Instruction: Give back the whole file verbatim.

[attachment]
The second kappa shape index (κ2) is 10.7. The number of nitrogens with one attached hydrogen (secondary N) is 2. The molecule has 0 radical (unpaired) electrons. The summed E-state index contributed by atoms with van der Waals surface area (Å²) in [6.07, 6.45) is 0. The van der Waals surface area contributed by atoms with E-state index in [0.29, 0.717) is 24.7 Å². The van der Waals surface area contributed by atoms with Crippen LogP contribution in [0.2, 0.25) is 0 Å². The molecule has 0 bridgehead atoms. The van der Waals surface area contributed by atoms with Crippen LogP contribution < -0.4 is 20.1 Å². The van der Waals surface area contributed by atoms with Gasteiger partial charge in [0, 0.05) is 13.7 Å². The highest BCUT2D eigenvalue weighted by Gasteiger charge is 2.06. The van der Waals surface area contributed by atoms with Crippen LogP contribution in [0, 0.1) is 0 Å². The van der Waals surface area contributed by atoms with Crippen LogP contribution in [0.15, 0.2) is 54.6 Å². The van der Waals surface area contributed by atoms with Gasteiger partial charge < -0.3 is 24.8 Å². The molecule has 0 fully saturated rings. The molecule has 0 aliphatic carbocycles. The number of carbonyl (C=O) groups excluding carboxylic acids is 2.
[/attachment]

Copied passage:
The second kappa shape index (κ2) is 10.7. The number of nitrogens with one attached hydrogen (secondary N) is 2. The molecule has 0 radical (unpaired) electrons. The summed E-state index contributed by atoms with van der Waals surface area (Å²) in [6.07, 6.45) is 0. The van der Waals surface area contributed by atoms with E-state index in [0.29, 0.717) is 24.7 Å². The van der Waals surface area contributed by atoms with Crippen LogP contribution in [0.2, 0.25) is 0 Å². The molecule has 0 bridgehead atoms. The van der Waals surface area contributed by atoms with Crippen LogP contribution < -0.4 is 20.1 Å². The van der Waals surface area contributed by atoms with Gasteiger partial charge in [0, 0.05) is 13.7 Å². The highest BCUT2D eigenvalue weighted by Gasteiger charge is 2.06. The van der Waals surface area contributed by atoms with Crippen LogP contribution in [0, 0.1) is 0 Å². The van der Waals surface area contributed by atoms with Crippen LogP contribution in [0.15, 0.2) is 54.6 Å². The van der Waals surface area contributed by atoms with Gasteiger partial charge < -0.3 is 24.8 Å². The molecule has 0 fully saturated rings. The molecule has 0 aliphatic carbocycles. The number of carbonyl (C=O) groups excluding carboxylic acids is 2.